Explore the history of Brooklyn's WATERFRONT

the Brooklyn Historical Society DUMBO brings to life the vibrant history of Brooklyn’s coastline

Explore the history of Brooklyn's WATERFRONT

Brooklyn Heights
Beyond South Brooklyn

Beginning January 20, the Brooklyn Historical Society DUMBO brings to life the vibrant history of Brooklyn’s coastline through stories of workers, artists, industries, activists, families, neighborhoods, and ecosystems with WATERFRONT.

WATERFRONT is an exhibition and multimedia experience for all ages that traces a personal, local history of the borough’s waterfront while also revealing the coastline's global significance. The exhibition engages with important debates about the shoreline’s future by taking on the waterfront’s most pressing contemporary topics including sea level rise and gentrification.

The highlights of the show include:

  • Landfilling the Shore: Visitors explore a sculptural installation of 82 archaeological artifacts excavated from the ground beneath Empire Stores.
  • Brooklyn Bivalves tells quirky story of oysters and sewage in the early 20th century.
  • An Unfree Waterfront: the untold stories of three enslaved Brooklynites and their struggle for freedom.
  • The Walled City: the sights, sounds, and smells of Brooklyn’s 19th-century warehousing district.
  • A Laboring Family: the story of one 19th-century Empire Stores dockworker, Michael Harkins, and his family.
  • Factory Women honors centuries of women workers along the waterfront, and provides a dress-up and play opportunity for younger visitors.
  • After Industry: Salvaged artifacts and oral histories tell the story of the waterfront’s midcentury economic decline and its 21st century rebirth.
  • Rising Waters: Through a series of short videos, historians, business owners, politicians, scientists, and activists explore key questions about climate change and sea level rise.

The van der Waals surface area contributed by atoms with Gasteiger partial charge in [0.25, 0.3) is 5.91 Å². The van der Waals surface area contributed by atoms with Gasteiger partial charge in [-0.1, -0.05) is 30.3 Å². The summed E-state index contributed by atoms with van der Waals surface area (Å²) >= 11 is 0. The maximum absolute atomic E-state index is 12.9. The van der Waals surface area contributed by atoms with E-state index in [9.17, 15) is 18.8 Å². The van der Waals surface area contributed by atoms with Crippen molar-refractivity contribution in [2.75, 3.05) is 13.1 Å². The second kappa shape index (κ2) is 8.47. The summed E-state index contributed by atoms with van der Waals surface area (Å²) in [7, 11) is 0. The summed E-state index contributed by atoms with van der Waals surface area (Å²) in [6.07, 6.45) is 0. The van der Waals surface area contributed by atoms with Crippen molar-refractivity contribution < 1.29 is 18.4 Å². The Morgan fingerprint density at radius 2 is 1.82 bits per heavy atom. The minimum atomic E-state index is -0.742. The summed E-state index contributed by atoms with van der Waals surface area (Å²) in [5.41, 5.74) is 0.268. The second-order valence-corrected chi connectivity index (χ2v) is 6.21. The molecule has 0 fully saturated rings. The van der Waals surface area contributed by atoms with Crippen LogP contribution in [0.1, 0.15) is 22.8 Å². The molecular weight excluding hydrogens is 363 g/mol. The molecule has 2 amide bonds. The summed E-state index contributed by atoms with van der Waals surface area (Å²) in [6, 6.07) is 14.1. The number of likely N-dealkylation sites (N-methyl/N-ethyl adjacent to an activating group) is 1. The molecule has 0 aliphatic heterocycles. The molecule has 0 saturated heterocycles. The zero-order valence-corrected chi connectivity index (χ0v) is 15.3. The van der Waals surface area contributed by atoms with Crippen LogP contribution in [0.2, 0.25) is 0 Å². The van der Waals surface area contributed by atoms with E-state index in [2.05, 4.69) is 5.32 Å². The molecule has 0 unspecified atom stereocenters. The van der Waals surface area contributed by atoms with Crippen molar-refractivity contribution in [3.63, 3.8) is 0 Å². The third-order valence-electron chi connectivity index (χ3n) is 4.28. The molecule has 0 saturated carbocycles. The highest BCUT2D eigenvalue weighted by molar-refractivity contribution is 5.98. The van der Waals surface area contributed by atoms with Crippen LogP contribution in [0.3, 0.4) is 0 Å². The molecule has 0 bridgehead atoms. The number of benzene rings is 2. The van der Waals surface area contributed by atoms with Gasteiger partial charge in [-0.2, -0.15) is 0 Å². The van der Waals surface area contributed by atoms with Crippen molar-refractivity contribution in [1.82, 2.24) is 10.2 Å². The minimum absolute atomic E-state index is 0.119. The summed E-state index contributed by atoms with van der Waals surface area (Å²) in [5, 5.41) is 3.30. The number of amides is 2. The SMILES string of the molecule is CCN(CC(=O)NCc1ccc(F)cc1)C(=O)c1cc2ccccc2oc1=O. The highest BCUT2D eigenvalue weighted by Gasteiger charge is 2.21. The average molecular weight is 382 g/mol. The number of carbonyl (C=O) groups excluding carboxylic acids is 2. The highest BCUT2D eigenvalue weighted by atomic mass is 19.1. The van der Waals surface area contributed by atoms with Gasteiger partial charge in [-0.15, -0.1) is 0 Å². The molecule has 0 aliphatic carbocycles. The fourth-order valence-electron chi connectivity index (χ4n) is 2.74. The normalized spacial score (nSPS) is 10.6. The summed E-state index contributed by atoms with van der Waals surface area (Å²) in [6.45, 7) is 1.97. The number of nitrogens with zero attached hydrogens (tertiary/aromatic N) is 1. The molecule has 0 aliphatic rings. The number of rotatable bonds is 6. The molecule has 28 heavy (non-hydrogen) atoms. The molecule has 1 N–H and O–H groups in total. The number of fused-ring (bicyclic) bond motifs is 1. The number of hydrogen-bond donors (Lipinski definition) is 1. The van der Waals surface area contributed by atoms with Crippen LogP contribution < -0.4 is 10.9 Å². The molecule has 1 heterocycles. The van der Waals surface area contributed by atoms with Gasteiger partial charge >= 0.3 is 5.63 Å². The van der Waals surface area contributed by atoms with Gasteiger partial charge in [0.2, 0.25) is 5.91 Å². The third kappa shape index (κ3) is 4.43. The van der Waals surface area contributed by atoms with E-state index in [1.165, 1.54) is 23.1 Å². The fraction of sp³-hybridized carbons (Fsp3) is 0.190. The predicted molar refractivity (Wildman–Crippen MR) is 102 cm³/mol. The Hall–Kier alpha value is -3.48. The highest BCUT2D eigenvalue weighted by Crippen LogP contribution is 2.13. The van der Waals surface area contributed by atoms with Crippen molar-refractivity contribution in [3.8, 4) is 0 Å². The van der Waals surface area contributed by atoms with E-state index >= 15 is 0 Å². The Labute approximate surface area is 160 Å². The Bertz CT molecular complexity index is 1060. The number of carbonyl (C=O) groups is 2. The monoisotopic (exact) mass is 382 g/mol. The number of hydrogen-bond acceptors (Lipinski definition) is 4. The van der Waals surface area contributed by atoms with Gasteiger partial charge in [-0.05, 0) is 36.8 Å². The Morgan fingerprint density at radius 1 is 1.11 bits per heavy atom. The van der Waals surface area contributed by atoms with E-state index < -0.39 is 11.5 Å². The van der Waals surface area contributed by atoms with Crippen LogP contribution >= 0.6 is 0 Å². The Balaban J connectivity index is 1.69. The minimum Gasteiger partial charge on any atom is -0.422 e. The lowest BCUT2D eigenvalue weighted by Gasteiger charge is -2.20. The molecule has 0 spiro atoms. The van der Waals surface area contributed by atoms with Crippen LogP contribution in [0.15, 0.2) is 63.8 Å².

If you read The Great Bridge: The Epic Story of the Building of the Brooklyn Bridge by David McCullough, the narrow walkway first placed between the towers was an amazing trek from Brooklyn to Manhattan. This is the first image I have seen of that. I love the long coats and top hats for taking an incredibly scary walk. 


The exhibition also features two cutting-edge digital installations sure to be shared by many visitors over social media.

At Water’s Edge, an eight-minute multimedia experience, introduces visitors to the epic sweep of more than 20,000 years of Brooklyn’s waterfront history and glimpses its future. The installation transports visitors into the landscapes, sights, and sounds of ten moments in the waterfront’s past.

Using Kinect technology, History in Motion drops visitors into ten historic paintings and photographs, records them interacting with historical figures and objects, and weaves their actions into a 60-second movie starring themselves that can be shared on social media.

The exhibit space within Empire Stores is the Brooklyn Historical Society's first expansion from their Brooklyn Heights location. It is the perfect location for WATERFRONT. Situated in Brooklyn Bridge Park, Empire Stores is one of the few remaining 19th-century warehouses that once lined Brooklyn's waterfront. Erected between 1869 and 1885, Empire Stores housed countless tons of coffee, sugar, jute, animal hides, and many other commodities when Brooklyn was one of the largest commercial waterfronts in the world. Redeveloped and reopened in 2017, Empire Stores is now a hub of food, culture, and tech with BHS DUMBO as the sole cultural institution in the complex.


Fulton Ferry in WATERFRONT


BHS DUMBO, 55 Water Street, Brooklyn, NY 11201